daffodil (escapee by north fence)

Wednesday, April 21, 2010

Winter Cress and a Flicker

The Winter Cress (or Yellow Rocket) is starting to flower. These plants grow very quickly in the spring and their heads are now well above the level of the grass from which they sprang. They are found along the border of the forest where the grass is cut only in the fall. According to the books the plant is a biannual that only flowers in the second year. Presumably they have spent all of last year storing up energy for this fast growth spurt this spring. The plant is part of the mustard family with small flowers flowering from a spike with each flower having four petals.

The winter cress is the yellow flower on focus. Out of focus below it is a baby bull thistle plant

While inspecting the spruce seedlings on the north slope I heard a rustling in the leaves in the woods on top of the berm. I figured it was one of the squirrels I had seen earlier until I got closer and a large bird flew up into the branches. I initially thought it was a mourning dove but then I saw a red patch on the back of its head. It was a type of woodpecker called a Common Flicker, they are noted for being the only type of woodpecker that commonly hunts for insects on the ground which is presumably what I heard it doing. It would of been very strange behaviour for a dove but exactly what you might expect from a flicker.

In Flower:
Winter Cress

Tuesday, April 20, 2010

Witch's broom on the oak tree

In 1995 a single oak tree was planted in the triangle area along with a couple of dozen crabapple trees. These trees have had to put up with the mowers and the pollution from the road. Some of the crabapples have perished leaving gaps in the grid pattern in which they were planted. Others have suckers growing up from the base which is I believe a sign that the tree is under stress. The single oak tree has survived, and as it was more mature when it was planted it is now the most prominent tree in the area. The tree has to contend with the salt from the road and it is always very late in leafing out. The limbs on the bottom half of the tree have a growth pattern named witches broom where multiple small branches or twigs all come from the same spot on a larger branch. The upper part of the tree has a much more natural growth pattern where the limbs become progressively smaller out to the last twig(see picture). This is probably due to the salt damage from the road.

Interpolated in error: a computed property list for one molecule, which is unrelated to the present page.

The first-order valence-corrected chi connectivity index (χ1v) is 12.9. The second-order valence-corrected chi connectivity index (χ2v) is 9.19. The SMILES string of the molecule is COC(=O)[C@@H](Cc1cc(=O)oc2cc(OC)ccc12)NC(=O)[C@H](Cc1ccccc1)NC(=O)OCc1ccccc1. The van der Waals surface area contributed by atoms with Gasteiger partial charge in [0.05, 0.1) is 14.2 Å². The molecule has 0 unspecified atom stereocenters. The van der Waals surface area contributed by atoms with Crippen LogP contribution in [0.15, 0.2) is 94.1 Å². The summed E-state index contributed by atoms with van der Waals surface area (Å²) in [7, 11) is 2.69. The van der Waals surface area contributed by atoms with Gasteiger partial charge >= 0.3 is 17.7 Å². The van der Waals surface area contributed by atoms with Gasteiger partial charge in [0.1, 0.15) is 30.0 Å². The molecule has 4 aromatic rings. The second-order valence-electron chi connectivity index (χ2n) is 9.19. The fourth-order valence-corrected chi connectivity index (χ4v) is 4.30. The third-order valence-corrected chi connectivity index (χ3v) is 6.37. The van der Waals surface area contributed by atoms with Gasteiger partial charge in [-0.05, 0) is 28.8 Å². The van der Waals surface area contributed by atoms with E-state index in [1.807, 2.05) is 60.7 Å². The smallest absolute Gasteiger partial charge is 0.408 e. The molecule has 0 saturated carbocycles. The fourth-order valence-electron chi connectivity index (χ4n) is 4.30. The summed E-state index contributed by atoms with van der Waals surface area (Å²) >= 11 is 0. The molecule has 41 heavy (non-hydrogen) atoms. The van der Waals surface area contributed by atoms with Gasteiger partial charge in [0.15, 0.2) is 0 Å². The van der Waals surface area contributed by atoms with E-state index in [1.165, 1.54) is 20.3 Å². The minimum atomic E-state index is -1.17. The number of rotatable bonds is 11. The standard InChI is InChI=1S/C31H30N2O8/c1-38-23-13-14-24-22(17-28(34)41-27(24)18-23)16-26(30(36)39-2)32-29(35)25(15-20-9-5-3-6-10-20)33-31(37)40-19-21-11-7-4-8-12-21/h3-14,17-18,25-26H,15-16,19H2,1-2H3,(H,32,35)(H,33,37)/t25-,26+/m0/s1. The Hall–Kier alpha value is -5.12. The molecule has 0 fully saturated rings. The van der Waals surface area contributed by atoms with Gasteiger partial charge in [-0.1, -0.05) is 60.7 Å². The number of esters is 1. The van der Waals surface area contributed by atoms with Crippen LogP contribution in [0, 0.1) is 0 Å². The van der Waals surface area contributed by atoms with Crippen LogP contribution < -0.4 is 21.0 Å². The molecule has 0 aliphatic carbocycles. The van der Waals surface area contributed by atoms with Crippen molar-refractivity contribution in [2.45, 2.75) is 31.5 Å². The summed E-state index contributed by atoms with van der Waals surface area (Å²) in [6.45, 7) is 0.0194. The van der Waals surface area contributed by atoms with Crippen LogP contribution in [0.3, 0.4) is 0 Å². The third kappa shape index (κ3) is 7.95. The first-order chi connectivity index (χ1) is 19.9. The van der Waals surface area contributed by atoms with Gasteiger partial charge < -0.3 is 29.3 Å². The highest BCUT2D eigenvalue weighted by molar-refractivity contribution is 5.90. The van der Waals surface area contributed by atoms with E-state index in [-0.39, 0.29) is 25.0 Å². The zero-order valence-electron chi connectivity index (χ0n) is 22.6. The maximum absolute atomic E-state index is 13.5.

The oak tree before the leaves appear. The lower branches have the appearance of witch's broom while the upper branches appear to have a natural growth pattern.

Saturday, April 17, 2010

New tree planting areas staked out

It was a rainy day today when I went out to visit the trees. I saw three or four juncos hanging out by the path over the berm on the east side. The buds on the trees are starting to leaf out on a variety of early trees. The speckled alders are quite advanced and I saw my first maple leaves of spring on a sapling.

This past tuesday Jennifer the city forrester came by and staked out where the new planting for this year will be. Manordale school is getting organized to plant on Saturday May 8th an additional 450 trees and bushes in several locations along the berm.

Areas to be planted this year. The Square and the North Slope were planted in 2009 and the new trees will fill in gaps. The West Side and the Bush Area will be new plantings for this year.

Monday, April 12, 2010

Meadow Vole Heaven

The meadow voles did a real number on the trees planted last year. There are signs of their runways and burrows all over the long grass between the trees. Many of the trees were killed by the rodents eating their bark either just below ground or at ground level. The bushes were extensively eaten as were the oaks and the sugar maples. The trees that survived the best were pine, spruce, tamarack, red maple and sumac. I guess those trees don't taste very good to voles.

The runways the meadow voles made under the snow cover the square planted on the south side of berm last year. The north side of the berm fared better. My hypothesis is that this is due to the type of vegetation growing. On the south side a lawn that has been regularly mowed was allowed to grow wild. This produced a very pretty mix of clover, chickweed, vetch, birdsfoot trefoil and grasses. In places the trefoil and clover made a dense mat underwhich rodents could safely go about their business away from flying predator's eyes. On the north side of the berm the slope had been mowed once a year and the area was a well established field with tall grasses. There was rodent damage evident here as well but not nearly as extensively and the runways were not as well packed.

The meadow vole runways are about the width of two fingers. They sometimes end in larger chambers under the snow, sometimes they end in a hole leading underground. Note the bush that has been stripped at the bottom of the picture.

The plastic wrapping didn't do too much good for this poor tree as the rodents gnawed the roots completely away

Saturday, April 10, 2010

Garbage pick up